How To Treat a Lady, by Karen Hawkins

>> Wednesday, June 16, 2004

I've read quite a few books by Karen Hawkins, including only one I've really loved, a short story in the first Lady Whistledown anthology. This one I loved so much, that the memory of it alone makes me keep buying her other books, hoping she can do it again.

The latest I've read is How To Treat a Lady (excerpt), which is book # 3 in the St. John Talisman Ring series, following Confessions of a Scoundrel and An Affair to Remember.

Does she dare?

To save her family from ruin, Harriet Ward invented a fiancé—a handsome, wealthy sea captain. But now the bank wants proof of the elusive captain's existence. Just as Harriet despairs, fate drops a mysterious stranger into her arms, a man she believes has no idea of his own identity...Does Harriet dare convince the disturbingly handsome stranger that he is her fiancé? And if she does, what will be the cost?

Will he win?

Chase St. John knows exactly who he is. While quitting London to protect his family from scandal, Chase is waylaid by footpads and left for dead. Awakening in the care of the enchanting Miss Harriet Ward, Chase is astonished when the tempting maid brazenly announces that he is her long-awaited betrothed. Chase, ever a rogue, decides to dally and play the part of adoring lover for a price—heated kisses and more. But the price is rich, indeed, when it might mean losing his own heart.
I don't know, maybe it was my mood, but I really detested this book. A D.

Basically, everything irritated me. Everything felt stupid and forced and NOT funny. Things like those little quotes at the beginning of chapters, or the plot device of the talisman ring, supposed to make the bearer find his true love. Previously, in the other books, I hadn't loved them, but they hadn't really bothered me. Here, they made me grate my teeth.

The romance bombed completely for me. I found the main characters unlikeable, especially Chase. The thick-headed idiot brought his problems on himself, drinking and driving, and I was very pissed off by the way he was let off so lightly, with that stupid revelation at the end of the book.

Plus, I didn't get what Hawkins was trying to do with him. Was he supposed to be a tortured character? Because I just didn't see that. He was supposed to have a problem with alcohol, and yet that was completely brushed aside by the time he got to the Wards' house. He took a drink or two, but the issue simply disappeared after that. And all that guilt about killing an innocent woman, he went on and on about at the beginning of the book, well, that didn't prevent him from forgetting all about it when he got to the Wards' and concentrating on fun and games.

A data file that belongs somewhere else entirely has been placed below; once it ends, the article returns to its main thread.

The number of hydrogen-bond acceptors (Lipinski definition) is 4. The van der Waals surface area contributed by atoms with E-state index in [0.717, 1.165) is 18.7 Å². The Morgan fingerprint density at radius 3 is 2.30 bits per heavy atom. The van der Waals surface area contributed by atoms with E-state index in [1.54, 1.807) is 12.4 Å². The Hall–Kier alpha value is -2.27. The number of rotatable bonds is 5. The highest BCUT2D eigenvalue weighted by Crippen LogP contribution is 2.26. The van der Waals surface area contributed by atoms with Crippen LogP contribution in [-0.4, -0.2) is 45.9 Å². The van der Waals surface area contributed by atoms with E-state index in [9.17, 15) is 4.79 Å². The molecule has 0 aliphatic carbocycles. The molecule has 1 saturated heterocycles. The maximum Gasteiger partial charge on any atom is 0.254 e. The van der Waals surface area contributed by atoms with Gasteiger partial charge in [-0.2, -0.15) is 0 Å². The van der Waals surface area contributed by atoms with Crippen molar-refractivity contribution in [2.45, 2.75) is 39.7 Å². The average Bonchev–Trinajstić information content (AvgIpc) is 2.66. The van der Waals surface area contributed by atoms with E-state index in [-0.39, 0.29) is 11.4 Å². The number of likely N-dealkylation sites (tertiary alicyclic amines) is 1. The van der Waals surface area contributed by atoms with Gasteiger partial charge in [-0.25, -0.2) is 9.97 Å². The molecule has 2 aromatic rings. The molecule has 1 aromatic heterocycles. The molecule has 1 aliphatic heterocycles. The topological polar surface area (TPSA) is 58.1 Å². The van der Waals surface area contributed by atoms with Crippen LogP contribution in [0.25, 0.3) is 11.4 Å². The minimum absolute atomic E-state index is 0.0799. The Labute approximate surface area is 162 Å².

I also hated how he was so casual about taking Harriet's virginity, the virginity of the young daughter of the house where he'd been sheltered when he'd needed shelter. Never gave it a thought, planned to leave the next morning all the while. That speaks of a complete lack of honour to me.

Which brings me to another problem with the romance, and that was the fact that Chase and Harriet had 0 chemistry together. None at all. There was no sensual tension whatsoever in their relationship and suddenly, out of the blue, they were rolling around in bed.

In other areas, I kind of liked some of the secondary characters, especially Harriet's family, but I felt an intense irritation whenever the St. Johns appeared. There's an element of girlishness in how they are described, how they are the bestest and richest and handsomest and coolest and more elegant men evah! They are sooo popular! All the women want them, all the men want to be like them. How dare that upstart Harry Annesley, not well-born at all (the horror! *gasp*) run with one of them? Doesn't he realize non-aristocrats don't deserve to even look at them?

Finally, the humour was not really to my taste, either. I smiled *once* (at the sheep sheared like poodles... that was funny, actually!), the rest of the time the humour felt forced and I mostly groaned and rolled my eyes.

I think this was the last Hawkins I'll read.


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